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FedEx Ground requires video recorders in delivery vehicles. Is driver privacy a concern?

FedEx Ground requires video recorders in delivery vehicles. Is driver privacy a concern?


FedEx Ground requires video recorders in delivery vehicles. Is driver privacy a concern?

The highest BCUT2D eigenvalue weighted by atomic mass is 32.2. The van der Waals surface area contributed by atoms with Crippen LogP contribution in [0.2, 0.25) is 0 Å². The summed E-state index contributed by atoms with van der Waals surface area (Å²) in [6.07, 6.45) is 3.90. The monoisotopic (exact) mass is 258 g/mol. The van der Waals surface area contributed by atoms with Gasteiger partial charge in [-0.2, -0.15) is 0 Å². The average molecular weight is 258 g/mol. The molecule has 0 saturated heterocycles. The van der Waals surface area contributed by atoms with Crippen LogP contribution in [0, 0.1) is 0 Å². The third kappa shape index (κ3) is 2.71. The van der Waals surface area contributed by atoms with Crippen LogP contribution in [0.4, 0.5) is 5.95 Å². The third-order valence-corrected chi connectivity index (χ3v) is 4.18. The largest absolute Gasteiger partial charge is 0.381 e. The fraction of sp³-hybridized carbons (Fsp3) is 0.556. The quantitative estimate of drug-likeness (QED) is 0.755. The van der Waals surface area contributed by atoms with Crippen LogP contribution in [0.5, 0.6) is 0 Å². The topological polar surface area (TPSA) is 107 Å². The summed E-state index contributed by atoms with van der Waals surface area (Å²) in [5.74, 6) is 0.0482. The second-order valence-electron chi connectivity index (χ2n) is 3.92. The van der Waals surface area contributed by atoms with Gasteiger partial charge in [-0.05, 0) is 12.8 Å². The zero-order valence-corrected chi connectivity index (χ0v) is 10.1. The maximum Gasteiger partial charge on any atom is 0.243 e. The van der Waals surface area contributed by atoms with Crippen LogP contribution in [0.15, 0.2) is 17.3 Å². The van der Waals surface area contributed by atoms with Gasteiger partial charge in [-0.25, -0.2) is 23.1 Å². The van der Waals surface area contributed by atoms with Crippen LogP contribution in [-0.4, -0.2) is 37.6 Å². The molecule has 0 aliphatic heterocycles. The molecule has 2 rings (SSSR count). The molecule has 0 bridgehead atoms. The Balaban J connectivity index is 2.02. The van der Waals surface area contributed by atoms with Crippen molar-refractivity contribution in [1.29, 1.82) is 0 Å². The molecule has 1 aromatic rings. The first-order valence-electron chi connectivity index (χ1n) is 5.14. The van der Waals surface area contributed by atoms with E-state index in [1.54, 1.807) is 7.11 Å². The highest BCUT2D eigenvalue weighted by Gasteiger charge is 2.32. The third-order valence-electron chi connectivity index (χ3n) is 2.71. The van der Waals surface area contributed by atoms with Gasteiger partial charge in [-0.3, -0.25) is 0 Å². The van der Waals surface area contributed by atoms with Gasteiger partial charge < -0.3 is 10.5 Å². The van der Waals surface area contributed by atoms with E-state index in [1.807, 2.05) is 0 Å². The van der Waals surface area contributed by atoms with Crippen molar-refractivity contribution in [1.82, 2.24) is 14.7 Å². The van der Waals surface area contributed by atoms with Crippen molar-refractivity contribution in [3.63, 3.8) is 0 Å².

FedEx, UPS present different approaches to e-commerce strategiesIt’s not just Amazon that FedEx and UPS have different approaches to. The rivals’ overall e-commerce strategies clash with each other, per analysts.Ray Padilla, Memphis Commercial AppealMEMPHIS, Tenn. – Video recording systems are a requirement for FedEx Ground delivery vehicles, tapping into a technology transportation companies say improves safety but has also raised employee privacy concerns.“Service providers under contract with FedEx Ground agree to purchase and install video event data recorder systems in their vehicles to capture video and vehicle data before, during and after on-road events,” FedEx said in a statement.For some FedEx Ground drivers, driver-facing and forward-facing cameras are a long-established fixture in their vehicles. But other drivers have said cameras have been installed in their vans in recent weeks to fulfill new contractor requirements. FedEx did not say when the recorders began to be required for all contractors.FedEx Ground uses contracted independent service providers to fulfill customer deliveries. The home delivery-focused company has more than 85,000 vehicles in its fleet.“Safety is our top priority, both within FedEx operating companies and across our extensive network of vendors and service providers,” FedEx said. “…This data and video can only be accessed by the service provider business, to be used as it deems appropriate.”Video recorders can incentivize ‘good behavior,’ Ground vendor saysSeveral companies have video event data recorder (VEDR) systems they say are suited for FedEx Ground operations. The vendors tout that their technology can reduce accident-related costs and aligns with Ground contracting standards.Velocitor’s VEDR, for example, has an AI-based in-vehicle camera and a road-facing camera. The company says the system provides incident detection and distracted driving alerts, improving safety. The technology also incentivizes “good behavior” by drivers and exonerates “innocent employees against false claims,” per its website. Live-streaming video technology allows users to “see what your drivers are seeing.”Lytx’s fleet dash cams, which the company says meets FedEx Ground contracting standards, “can capture risky driving events” like distracted driving and speeding, a spokesperson said. These cameras “can help fleets exonerate drivers from false claims, empower drivers to address risky behavior in the moment, and help companies surface insights that help improve business operations,” he said.Safety concern: FedEx workers at Indianapolis shooting weren’t allowed to have their phones: Is that OK?“Our clients develop and communicate their own policies with drivers regarding how they plan to deploy and use our technology,” the spokesperson said. “In general, our clients find that being transparent about how the technology works, why it is being adopted, and how it will be used builds trust and alleviates any privacy concerns.”FedEx rival UPS has deployed the Lytx Drivecam on some of its vehicles in a limited fashion.UPS installed the devices in package cars in four centers in Oklahoma and Texas in 2020. According to the Teamsters for a Democratic Union, they can be set to record only when triggered by an incident but added that they can “continuously record and even live-stream video and audio footage from outside and inside the truck.”In a statement, UPS said the company is testing the devices to improve safety. The device inside the cab doesn’t have video or audio capability, while the outward-facing device records video for use in accident claims, it said.“One device being tested uses sensors inside the cab to monitor driving habits, providing an audible alert so corrective action can be taken,” UPS said. “The other device being tested is an outward-facing camera that also alerts the driver if the vehicle drifts on the roadway, or if a potential hazard is detected. Both devices add an additional layer of safety.”USPS delivery truck update: Future of USPS trucks is electric: Deal struck to replace, expand 230K-vehicle fleetE-commerce giant Amazon has been testing artificial intelligence-equipped cameras in vehicles to monitor delivery drivers, which the company says will improve driver safety, CNBC reported in February.Senators raise concerns, but regulation limitedFive U.S. senators, including Sens. Bernie Sanders, I-Vt., and Elizabeth Warren, D-Mass., sent a letter in March to Amazon CEO Jeff Bezos raising concerns about the cameras being used by Amazon. They said the surveillance could “create significant pressure on drivers to speed up their routes” and increase fatigue.“We are concerned that adding further surveillance tools and monitoring could increase dangers on America’s roads, place unsafe pressure on drivers, and infringe on individuals’ privacy rights,” the Senators wrote.Amazon CEO Jeff Bezos stepping down, Andy Jassy to take roleAmazon announced that founder and CEO Jeff Bezos will step down in the summer of 2021, handing off the retail juggernaut to Andy Jassy.staff video, USA TODAYCurrently, there are very few regulations regarding workplace monitoring of employees, said Pauline Kim, a professor at Washington University in St. Louis’ School of Law. She said the way the devices could be used, like for identifying union organizers, might be in violation of law, but the surveillance itself is not.“There’s a common law of privacy, but that was not really envisioned for these kinds of situations,” Kim said. “The common law of privacy has to do with outrageous intrusions… That model doesn’t really work when talking about technological, routine forms of surveillance.”Some states require companies to inform employees when they are being monitored, but they don’t usually prohibit the practice, Kim added.“The law has been very hands off in terms of what employers can do in the workplace in terms of observing employees,” she said. “It didn’t matter as much 50 years ago, when observing employees meant walking around on the shop floor.”Follow Max Garland on Twitter: @MaxGarlandTypes.